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'Light Emitting Diodes 2e'
09-13-2019, 06:44 PM
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'Light Emitting Diodes 2e'
from Light Emitting Diodes 2e, E. Fred Schubert, Cambridge {pgs. 14-15}

"… early application of LEDs was the numeric display in pocket calculators. Figure 1.9 shows two programmable calculators of the mid 1970s, the Texas Instruments Corporation’s SR-56 and the Hewlett-Packard Corporation’s HP-67. Both used red GaAsP LEDs in the seven segment numeric display. All calculators using LED displays shared a significant problem: the display could not be read under bright outdoor conditions because the light emitted by the LEDs was simply too dim; furthermore, the power consumption of LED displays was high so that the rechargeable battery running the calculator had to be recharged on a regular basis. Digital wrist watches using LEDs shared the same problem. Liquid crystal displays (LCDs), introduced at the end of the 1970s, had much lower power requirements. Consequently, LCDs totally replaced LED displays in calculators and watches by the beginning of the 1980s.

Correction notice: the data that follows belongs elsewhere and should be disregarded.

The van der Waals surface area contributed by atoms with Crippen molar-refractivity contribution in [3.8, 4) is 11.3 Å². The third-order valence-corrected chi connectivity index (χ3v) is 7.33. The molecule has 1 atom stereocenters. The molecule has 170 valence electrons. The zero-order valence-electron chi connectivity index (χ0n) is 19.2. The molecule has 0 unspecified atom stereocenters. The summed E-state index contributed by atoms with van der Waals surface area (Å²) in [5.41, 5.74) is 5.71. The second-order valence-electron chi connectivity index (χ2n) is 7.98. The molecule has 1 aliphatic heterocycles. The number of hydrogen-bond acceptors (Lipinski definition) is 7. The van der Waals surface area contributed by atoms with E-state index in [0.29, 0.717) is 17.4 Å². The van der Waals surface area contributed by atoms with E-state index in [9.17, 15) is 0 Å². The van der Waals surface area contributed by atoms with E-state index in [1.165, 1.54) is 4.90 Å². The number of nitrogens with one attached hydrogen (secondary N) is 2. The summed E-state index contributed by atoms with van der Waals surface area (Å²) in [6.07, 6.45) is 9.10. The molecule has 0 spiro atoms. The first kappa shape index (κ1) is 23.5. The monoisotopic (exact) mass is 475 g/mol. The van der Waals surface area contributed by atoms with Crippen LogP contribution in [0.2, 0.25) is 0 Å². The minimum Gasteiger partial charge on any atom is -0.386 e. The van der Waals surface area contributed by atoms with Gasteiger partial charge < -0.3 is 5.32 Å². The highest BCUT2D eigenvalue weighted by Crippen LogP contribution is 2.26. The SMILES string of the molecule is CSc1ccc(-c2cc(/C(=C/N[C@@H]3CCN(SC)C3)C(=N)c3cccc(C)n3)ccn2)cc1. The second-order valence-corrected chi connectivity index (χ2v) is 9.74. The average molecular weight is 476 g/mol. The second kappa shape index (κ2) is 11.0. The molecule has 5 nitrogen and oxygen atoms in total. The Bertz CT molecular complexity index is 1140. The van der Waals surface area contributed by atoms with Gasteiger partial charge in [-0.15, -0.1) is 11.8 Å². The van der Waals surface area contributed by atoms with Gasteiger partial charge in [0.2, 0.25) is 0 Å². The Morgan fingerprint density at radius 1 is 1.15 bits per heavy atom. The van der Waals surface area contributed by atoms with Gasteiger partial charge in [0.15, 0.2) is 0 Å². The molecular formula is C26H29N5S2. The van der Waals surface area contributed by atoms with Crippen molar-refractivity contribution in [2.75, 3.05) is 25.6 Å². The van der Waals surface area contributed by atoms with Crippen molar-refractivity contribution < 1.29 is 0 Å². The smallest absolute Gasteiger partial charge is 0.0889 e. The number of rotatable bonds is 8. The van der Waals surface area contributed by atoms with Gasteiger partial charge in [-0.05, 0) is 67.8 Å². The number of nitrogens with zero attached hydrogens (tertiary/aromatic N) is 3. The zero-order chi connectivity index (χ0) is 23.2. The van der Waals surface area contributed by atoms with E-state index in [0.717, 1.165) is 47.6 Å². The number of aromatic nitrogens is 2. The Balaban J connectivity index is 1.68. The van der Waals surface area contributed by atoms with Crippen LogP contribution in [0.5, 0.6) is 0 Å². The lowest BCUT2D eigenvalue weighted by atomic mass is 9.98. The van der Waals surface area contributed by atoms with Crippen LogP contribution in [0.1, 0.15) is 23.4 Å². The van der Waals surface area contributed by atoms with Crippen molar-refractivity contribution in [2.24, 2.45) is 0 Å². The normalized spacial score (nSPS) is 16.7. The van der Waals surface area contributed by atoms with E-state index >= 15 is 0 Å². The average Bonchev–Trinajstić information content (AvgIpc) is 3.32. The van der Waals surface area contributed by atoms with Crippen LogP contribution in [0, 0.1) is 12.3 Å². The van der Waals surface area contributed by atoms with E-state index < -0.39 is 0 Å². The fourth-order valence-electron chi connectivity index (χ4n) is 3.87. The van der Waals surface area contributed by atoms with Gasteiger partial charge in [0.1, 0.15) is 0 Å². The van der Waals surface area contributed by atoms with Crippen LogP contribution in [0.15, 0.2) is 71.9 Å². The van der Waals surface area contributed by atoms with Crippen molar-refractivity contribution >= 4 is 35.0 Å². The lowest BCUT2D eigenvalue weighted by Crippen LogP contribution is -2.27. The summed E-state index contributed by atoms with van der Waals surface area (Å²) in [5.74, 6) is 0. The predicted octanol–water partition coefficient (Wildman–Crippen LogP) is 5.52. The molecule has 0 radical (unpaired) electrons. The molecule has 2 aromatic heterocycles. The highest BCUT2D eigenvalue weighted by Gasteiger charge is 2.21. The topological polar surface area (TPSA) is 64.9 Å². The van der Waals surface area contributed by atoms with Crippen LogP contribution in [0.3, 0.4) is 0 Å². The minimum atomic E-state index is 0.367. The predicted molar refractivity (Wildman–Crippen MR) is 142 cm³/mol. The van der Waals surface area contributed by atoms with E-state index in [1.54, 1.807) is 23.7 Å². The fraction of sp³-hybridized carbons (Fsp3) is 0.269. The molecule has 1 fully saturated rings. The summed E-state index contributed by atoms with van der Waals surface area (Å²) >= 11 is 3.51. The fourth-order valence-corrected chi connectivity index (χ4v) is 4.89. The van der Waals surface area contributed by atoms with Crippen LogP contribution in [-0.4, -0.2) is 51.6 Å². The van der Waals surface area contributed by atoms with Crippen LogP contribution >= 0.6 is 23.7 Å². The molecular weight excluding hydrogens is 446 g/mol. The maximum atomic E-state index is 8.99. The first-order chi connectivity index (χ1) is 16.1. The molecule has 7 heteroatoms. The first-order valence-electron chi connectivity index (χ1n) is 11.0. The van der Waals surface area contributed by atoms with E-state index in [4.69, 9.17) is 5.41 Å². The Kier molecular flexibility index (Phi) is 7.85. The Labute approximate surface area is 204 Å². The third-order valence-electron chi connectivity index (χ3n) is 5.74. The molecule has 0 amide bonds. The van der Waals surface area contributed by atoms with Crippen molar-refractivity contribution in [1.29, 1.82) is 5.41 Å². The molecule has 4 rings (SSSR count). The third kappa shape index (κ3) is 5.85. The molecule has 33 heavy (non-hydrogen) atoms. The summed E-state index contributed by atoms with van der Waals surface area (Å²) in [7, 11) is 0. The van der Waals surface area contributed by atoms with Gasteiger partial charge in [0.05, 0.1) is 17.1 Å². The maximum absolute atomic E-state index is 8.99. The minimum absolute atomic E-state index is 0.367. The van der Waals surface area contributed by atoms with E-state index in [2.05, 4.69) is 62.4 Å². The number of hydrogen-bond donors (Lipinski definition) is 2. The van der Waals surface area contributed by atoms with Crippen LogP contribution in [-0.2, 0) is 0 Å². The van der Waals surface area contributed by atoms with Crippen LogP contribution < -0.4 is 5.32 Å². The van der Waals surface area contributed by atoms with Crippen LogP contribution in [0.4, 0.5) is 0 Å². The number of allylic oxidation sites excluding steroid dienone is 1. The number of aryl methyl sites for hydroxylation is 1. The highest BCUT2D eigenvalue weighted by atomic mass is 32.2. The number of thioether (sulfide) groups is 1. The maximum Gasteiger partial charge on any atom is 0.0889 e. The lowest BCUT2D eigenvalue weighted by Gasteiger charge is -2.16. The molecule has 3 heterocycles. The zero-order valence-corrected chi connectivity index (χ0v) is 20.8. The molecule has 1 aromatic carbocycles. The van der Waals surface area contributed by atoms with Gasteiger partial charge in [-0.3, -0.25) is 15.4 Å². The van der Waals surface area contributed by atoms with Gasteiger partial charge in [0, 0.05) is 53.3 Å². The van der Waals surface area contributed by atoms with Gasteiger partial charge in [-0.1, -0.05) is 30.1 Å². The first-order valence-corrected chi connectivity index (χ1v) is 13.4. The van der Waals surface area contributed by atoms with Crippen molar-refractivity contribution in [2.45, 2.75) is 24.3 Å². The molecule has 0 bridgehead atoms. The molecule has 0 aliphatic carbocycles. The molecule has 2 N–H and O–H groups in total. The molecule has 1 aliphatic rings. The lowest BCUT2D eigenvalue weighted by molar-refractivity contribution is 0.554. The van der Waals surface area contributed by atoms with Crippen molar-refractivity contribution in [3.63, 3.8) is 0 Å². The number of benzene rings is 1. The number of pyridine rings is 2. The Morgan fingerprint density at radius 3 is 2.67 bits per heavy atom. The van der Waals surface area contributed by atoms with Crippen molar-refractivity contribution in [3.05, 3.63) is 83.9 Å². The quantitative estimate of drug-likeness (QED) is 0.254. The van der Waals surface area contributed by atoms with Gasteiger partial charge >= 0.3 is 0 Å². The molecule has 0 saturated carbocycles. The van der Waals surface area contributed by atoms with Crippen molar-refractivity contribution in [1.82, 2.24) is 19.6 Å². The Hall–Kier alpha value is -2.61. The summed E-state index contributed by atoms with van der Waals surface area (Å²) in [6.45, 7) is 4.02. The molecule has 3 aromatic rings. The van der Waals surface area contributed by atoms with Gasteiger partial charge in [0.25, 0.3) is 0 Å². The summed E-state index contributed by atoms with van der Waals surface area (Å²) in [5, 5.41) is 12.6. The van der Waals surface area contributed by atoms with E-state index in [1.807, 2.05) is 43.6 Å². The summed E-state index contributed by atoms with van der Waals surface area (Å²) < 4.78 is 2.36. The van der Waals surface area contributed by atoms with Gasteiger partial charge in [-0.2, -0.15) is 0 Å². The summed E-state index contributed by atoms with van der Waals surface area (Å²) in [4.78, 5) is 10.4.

Fig. 1.9. Programmable calculators Model SR-56 of the Texas Instruments Corporation and Model HP-67 of the Hewlett-Packard Corporation, both first manufactured in 1976. Seven-segment numeric characters composed of GaAsP LEDs were used in the display. The SR-56 came with a 'huge' program memory of 100 steps. The HP-67 came with a magnetic card reader and had several freely programmable keys."

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SlideRule

ps: color, subdued & bold emphasis mine.
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'Light Emitting Diodes 2e' - SlideRule - 09-13-2019 06:44 PM



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